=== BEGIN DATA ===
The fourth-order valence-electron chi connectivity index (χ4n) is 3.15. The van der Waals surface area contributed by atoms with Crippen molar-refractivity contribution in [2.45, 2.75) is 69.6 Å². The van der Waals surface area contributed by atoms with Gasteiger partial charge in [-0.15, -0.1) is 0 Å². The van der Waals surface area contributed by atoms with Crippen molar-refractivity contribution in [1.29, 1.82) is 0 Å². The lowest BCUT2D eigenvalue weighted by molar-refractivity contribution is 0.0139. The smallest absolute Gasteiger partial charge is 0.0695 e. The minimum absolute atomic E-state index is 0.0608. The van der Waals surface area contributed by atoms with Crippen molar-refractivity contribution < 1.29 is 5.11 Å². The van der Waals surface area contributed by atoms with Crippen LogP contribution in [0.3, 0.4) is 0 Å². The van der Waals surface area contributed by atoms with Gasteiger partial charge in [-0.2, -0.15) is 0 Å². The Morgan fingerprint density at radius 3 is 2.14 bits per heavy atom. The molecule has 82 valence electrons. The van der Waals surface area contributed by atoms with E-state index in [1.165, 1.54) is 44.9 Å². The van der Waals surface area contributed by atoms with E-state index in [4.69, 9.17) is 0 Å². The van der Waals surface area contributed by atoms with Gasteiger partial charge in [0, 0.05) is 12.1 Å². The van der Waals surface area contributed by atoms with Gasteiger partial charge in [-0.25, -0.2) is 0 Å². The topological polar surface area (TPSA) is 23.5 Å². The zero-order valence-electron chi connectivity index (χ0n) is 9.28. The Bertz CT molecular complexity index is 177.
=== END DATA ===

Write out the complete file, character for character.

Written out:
The fourth-order valence-electron chi connectivity index (χ4n) is 3.15. The van der Waals surface area contributed by atoms with Crippen molar-refractivity contribution in [2.45, 2.75) is 69.6 Å². The van der Waals surface area contributed by atoms with Gasteiger partial charge in [-0.15, -0.1) is 0 Å². The van der Waals surface area contributed by atoms with Crippen molar-refractivity contribution in [1.29, 1.82) is 0 Å². The lowest BCUT2D eigenvalue weighted by molar-refractivity contribution is 0.0139. The smallest absolute Gasteiger partial charge is 0.0695 e. The minimum absolute atomic E-state index is 0.0608. The van der Waals surface area contributed by atoms with Crippen molar-refractivity contribution < 1.29 is 5.11 Å². The van der Waals surface area contributed by atoms with Crippen LogP contribution in [0.3, 0.4) is 0 Å². The van der Waals surface area contributed by atoms with Gasteiger partial charge in [-0.2, -0.15) is 0 Å². The Morgan fingerprint density at radius 3 is 2.14 bits per heavy atom. The molecule has 82 valence electrons. The van der Waals surface area contributed by atoms with E-state index in [1.165, 1.54) is 44.9 Å². The van der Waals surface area contributed by atoms with E-state index in [4.69, 9.17) is 0 Å². The van der Waals surface area contributed by atoms with Gasteiger partial charge in [0, 0.05) is 12.1 Å². The van der Waals surface area contributed by atoms with Gasteiger partial charge in [-0.25, -0.2) is 0 Å². The topological polar surface area (TPSA) is 23.5 Å². The zero-order valence-electron chi connectivity index (χ0n) is 9.28. The Bertz CT molecular complexity index is 177.